Andrei Freeman (lordandrei) wrote,
Andrei Freeman
lordandrei

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Busy, busy, busy...

Realizing that I haven't posted for a week or so, I figured I'd catch up...

Work and the order have kept me running very ragged of late. I like to joke that we have I have 4 checkpoint blocking bugs and checkpoint is 2 weeks ago. Which I guess is a good thing because 2 weeks ago I had 15.

Corporate calendars and reality.

Which gets me on to today's topic. Entertainment vs. reality.

I've discovered that I like my reality delivered in allegory and symbolism when presented by entertainment. I don't like it shown to me as reality. I don't need that. I get enough reality in the time that I am not in front of the big or little screen.

Reality is a sharp edged sword that is dulled by entertainment. Allegory is a concealed weapon that goes deep to the heart.

Walking into the office I noticed that our manager of marketing for consumer based products had put up several Dilbert cartoons.

I stopped reading Dilbert in 1998.

For someone in the IT industry and software engineering in particular. This must seem an odd statement. The explanation is simple...

After 17 years in the software engineering field... Dilbert isn't funny anymore. The occurrences are too accurate and true to life.

One of my two theater professors in college made a comment in class about the masks of tragedy and comedy.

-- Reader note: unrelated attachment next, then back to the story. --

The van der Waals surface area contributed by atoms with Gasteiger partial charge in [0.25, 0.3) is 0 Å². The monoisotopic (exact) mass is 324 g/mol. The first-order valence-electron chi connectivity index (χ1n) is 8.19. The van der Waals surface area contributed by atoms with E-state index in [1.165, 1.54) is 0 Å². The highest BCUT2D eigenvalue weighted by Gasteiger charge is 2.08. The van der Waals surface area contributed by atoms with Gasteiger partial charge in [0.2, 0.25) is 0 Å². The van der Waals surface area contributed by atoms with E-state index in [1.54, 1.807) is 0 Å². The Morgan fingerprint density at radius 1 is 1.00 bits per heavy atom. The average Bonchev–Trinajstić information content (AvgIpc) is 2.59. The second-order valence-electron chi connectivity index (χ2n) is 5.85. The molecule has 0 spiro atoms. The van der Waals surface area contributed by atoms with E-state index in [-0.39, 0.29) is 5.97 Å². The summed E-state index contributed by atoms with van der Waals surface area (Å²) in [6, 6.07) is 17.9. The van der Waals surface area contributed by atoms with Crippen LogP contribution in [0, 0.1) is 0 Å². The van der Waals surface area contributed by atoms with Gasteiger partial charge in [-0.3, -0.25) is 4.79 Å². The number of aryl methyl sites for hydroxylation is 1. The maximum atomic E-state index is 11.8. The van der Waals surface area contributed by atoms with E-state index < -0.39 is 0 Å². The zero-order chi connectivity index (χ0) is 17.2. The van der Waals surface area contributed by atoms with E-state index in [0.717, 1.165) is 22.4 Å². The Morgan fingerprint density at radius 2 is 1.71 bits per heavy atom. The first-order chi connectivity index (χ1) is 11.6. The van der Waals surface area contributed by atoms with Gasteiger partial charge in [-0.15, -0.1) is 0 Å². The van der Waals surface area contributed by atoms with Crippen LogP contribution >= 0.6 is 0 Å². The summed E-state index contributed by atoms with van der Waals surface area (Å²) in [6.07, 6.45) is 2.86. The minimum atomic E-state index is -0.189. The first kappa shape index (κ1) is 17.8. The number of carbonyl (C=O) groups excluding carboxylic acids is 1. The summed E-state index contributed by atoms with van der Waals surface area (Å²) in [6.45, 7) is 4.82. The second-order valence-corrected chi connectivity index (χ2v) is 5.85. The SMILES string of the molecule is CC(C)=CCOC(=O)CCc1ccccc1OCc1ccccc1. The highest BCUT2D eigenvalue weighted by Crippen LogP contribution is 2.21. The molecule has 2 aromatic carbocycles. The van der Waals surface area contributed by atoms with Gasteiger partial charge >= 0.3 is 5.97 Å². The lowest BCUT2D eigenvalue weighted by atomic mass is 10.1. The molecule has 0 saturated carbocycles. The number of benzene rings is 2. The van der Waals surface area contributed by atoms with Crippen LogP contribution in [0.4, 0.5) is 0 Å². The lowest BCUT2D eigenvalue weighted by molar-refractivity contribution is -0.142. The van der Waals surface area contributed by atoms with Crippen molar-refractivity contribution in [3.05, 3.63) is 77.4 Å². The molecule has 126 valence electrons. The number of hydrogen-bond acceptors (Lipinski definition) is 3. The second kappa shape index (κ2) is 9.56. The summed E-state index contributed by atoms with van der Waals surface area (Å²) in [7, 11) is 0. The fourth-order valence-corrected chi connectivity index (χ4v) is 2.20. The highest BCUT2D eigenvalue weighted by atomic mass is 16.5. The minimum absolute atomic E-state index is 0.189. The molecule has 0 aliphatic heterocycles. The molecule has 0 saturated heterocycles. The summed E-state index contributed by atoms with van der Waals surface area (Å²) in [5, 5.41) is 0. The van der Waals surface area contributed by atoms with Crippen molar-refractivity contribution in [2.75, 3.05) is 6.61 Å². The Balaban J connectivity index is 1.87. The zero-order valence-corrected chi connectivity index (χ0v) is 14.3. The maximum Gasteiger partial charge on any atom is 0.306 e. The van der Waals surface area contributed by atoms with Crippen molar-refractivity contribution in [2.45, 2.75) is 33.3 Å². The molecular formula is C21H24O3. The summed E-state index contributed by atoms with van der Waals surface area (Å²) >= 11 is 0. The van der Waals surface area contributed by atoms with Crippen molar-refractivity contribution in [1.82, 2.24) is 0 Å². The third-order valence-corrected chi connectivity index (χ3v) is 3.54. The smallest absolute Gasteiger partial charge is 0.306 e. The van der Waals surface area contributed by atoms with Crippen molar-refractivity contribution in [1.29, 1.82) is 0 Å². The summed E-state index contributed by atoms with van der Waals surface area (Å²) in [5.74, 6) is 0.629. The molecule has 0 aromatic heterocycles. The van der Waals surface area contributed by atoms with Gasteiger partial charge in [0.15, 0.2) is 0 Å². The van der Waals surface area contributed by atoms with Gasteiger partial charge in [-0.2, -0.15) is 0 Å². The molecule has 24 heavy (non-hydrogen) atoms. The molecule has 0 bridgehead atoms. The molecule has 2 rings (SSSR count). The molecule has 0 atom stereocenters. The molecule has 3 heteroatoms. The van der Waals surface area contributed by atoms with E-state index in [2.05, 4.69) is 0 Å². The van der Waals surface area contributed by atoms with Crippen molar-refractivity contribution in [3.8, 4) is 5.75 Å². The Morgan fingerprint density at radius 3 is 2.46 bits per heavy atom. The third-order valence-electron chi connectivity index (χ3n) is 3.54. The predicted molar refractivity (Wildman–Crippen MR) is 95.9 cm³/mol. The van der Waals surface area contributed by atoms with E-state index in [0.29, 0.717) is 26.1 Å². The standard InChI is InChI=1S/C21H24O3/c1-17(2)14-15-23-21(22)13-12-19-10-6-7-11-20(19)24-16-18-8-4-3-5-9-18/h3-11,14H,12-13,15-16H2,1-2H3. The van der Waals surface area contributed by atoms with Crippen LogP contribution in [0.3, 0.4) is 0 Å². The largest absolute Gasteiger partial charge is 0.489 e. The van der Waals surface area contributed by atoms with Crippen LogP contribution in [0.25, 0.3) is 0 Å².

Tragedy occurs when the central character can't simply step away from the fantastic situations that inevitably will doom their life. The situation becomes so impossible it's almost laughable.

Comedy is our gut reaction to the truest situations that leave our only defense as to find humour. When in truth the absolute highest from of comedy is often a topic we should cry at.

Dilbert isn't funny. When in my career I have watched employees (in past jobs)
  • steal ideas and present them at their own to obviate co-workers positions,
  • get laid off because their employment made it harder for a floundering management to show revenue liquidity,
  • misrepresent technology in the name of sales and appearance


It becomes harder to read these and laugh, "Ha... that's just like my life."

Maybe I've become an idealist. But personally, I'd like my entertainment to be fantasy based on allegory because I'd like to hope, that in the long run there is a chance that in 'the real world' it could never get that bad.

Dilbert reminds us that in the I.T. industry. It does get that bad.

Strange idealism coming from my little windowless office. Especially from one who considers his full-time conversion to cynic (give your self to the dark side) complete.

But the idealism stands. I live by the tenants of my religion and ethics that maybe.. just maybe... it's not a Dilbertain world. So I don't read it.

Side note: for similar reasons, I could never watch "Married With Children"
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